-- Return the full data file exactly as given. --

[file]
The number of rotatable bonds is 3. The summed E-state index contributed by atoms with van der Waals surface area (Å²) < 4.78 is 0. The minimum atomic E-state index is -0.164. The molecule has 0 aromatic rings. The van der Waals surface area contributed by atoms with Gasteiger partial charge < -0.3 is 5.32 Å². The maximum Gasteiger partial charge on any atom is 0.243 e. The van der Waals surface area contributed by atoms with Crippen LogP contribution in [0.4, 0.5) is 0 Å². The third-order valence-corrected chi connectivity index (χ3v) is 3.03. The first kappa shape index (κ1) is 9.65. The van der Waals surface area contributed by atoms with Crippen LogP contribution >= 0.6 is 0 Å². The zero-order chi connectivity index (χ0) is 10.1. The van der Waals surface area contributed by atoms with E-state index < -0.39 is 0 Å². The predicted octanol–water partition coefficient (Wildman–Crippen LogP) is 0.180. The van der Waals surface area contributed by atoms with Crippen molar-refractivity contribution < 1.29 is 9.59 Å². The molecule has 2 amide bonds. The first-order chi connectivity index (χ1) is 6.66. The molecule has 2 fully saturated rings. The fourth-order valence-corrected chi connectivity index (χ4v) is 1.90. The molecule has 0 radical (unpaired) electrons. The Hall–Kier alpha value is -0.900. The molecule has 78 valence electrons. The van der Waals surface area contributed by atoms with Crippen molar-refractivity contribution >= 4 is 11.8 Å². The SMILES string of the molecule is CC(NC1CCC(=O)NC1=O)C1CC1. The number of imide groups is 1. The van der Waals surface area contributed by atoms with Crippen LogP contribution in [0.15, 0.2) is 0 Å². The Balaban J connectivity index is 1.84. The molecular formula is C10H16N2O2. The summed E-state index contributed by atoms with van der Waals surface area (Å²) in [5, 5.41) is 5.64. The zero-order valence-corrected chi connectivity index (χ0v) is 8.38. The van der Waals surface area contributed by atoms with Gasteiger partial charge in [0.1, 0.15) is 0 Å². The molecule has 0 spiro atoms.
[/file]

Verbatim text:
The number of rotatable bonds is 3. The summed E-state index contributed by atoms with van der Waals surface area (Å²) < 4.78 is 0. The minimum atomic E-state index is -0.164. The molecule has 0 aromatic rings. The van der Waals surface area contributed by atoms with Gasteiger partial charge < -0.3 is 5.32 Å². The maximum Gasteiger partial charge on any atom is 0.243 e. The van der Waals surface area contributed by atoms with Crippen LogP contribution in [0.4, 0.5) is 0 Å². The third-order valence-corrected chi connectivity index (χ3v) is 3.03. The first kappa shape index (κ1) is 9.65. The van der Waals surface area contributed by atoms with Crippen LogP contribution >= 0.6 is 0 Å². The zero-order chi connectivity index (χ0) is 10.1. The van der Waals surface area contributed by atoms with E-state index < -0.39 is 0 Å². The predicted octanol–water partition coefficient (Wildman–Crippen LogP) is 0.180. The van der Waals surface area contributed by atoms with Crippen molar-refractivity contribution < 1.29 is 9.59 Å². The molecule has 2 amide bonds. The first-order chi connectivity index (χ1) is 6.66. The molecule has 2 fully saturated rings. The fourth-order valence-corrected chi connectivity index (χ4v) is 1.90. The molecule has 0 radical (unpaired) electrons. The Hall–Kier alpha value is -0.900. The molecule has 78 valence electrons. The van der Waals surface area contributed by atoms with Crippen molar-refractivity contribution >= 4 is 11.8 Å². The SMILES string of the molecule is CC(NC1CCC(=O)NC1=O)C1CC1. The number of imide groups is 1. The van der Waals surface area contributed by atoms with Crippen LogP contribution in [0.15, 0.2) is 0 Å². The Balaban J connectivity index is 1.84. The molecular formula is C10H16N2O2. The summed E-state index contributed by atoms with van der Waals surface area (Å²) in [5, 5.41) is 5.64. The zero-order valence-corrected chi connectivity index (χ0v) is 8.38. The van der Waals surface area contributed by atoms with Gasteiger partial charge in [0.1, 0.15) is 0 Å². The molecule has 0 spiro atoms.